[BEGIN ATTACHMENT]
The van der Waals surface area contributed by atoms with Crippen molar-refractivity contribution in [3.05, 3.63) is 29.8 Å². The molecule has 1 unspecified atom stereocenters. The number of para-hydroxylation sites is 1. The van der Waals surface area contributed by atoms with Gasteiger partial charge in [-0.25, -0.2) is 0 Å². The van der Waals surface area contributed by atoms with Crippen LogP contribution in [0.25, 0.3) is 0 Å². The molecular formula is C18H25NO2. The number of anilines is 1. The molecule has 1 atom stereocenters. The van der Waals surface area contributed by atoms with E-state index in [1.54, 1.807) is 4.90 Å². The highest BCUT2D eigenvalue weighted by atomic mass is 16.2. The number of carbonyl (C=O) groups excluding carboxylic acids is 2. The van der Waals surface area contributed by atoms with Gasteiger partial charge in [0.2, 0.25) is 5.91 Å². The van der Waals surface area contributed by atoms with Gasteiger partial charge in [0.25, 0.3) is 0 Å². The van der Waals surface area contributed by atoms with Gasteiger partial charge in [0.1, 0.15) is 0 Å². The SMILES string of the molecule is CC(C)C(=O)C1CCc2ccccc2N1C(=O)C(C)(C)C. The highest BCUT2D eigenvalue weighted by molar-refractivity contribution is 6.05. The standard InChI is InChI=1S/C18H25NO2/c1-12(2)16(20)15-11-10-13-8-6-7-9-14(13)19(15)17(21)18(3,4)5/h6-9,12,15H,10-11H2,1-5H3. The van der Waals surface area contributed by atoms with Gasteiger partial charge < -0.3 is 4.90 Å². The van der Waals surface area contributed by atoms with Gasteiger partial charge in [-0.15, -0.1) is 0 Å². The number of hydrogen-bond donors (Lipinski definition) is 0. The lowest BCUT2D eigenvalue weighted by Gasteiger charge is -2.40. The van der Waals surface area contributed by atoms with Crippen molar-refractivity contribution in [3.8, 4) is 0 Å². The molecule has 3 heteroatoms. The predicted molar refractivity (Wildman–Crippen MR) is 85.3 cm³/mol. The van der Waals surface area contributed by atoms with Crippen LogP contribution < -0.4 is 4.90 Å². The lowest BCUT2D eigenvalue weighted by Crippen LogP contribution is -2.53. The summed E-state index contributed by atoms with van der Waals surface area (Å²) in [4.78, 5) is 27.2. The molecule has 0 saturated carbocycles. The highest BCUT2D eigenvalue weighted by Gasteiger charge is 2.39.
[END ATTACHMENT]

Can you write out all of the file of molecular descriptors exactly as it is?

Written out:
The van der Waals surface area contributed by atoms with Crippen molar-refractivity contribution in [3.05, 3.63) is 29.8 Å². The molecule has 1 unspecified atom stereocenters. The number of para-hydroxylation sites is 1. The van der Waals surface area contributed by atoms with Gasteiger partial charge in [-0.25, -0.2) is 0 Å². The van der Waals surface area contributed by atoms with Crippen LogP contribution in [0.25, 0.3) is 0 Å². The molecular formula is C18H25NO2. The number of anilines is 1. The molecule has 1 atom stereocenters. The van der Waals surface area contributed by atoms with E-state index in [1.54, 1.807) is 4.90 Å². The highest BCUT2D eigenvalue weighted by atomic mass is 16.2. The number of carbonyl (C=O) groups excluding carboxylic acids is 2. The van der Waals surface area contributed by atoms with Gasteiger partial charge in [0.2, 0.25) is 5.91 Å². The van der Waals surface area contributed by atoms with Gasteiger partial charge in [0.25, 0.3) is 0 Å². The van der Waals surface area contributed by atoms with Gasteiger partial charge in [0.1, 0.15) is 0 Å². The SMILES string of the molecule is CC(C)C(=O)C1CCc2ccccc2N1C(=O)C(C)(C)C. The highest BCUT2D eigenvalue weighted by molar-refractivity contribution is 6.05. The standard InChI is InChI=1S/C18H25NO2/c1-12(2)16(20)15-11-10-13-8-6-7-9-14(13)19(15)17(21)18(3,4)5/h6-9,12,15H,10-11H2,1-5H3. The van der Waals surface area contributed by atoms with Gasteiger partial charge < -0.3 is 4.90 Å². The van der Waals surface area contributed by atoms with Gasteiger partial charge in [-0.15, -0.1) is 0 Å². The number of hydrogen-bond donors (Lipinski definition) is 0. The lowest BCUT2D eigenvalue weighted by Gasteiger charge is -2.40. The van der Waals surface area contributed by atoms with Crippen molar-refractivity contribution in [3.8, 4) is 0 Å². The molecule has 3 heteroatoms. The predicted molar refractivity (Wildman–Crippen MR) is 85.3 cm³/mol. The van der Waals surface area contributed by atoms with Crippen LogP contribution < -0.4 is 4.90 Å². The lowest BCUT2D eigenvalue weighted by Crippen LogP contribution is -2.53. The summed E-state index contributed by atoms with van der Waals surface area (Å²) in [4.78, 5) is 27.2. The molecule has 0 saturated carbocycles. The highest BCUT2D eigenvalue weighted by Gasteiger charge is 2.39.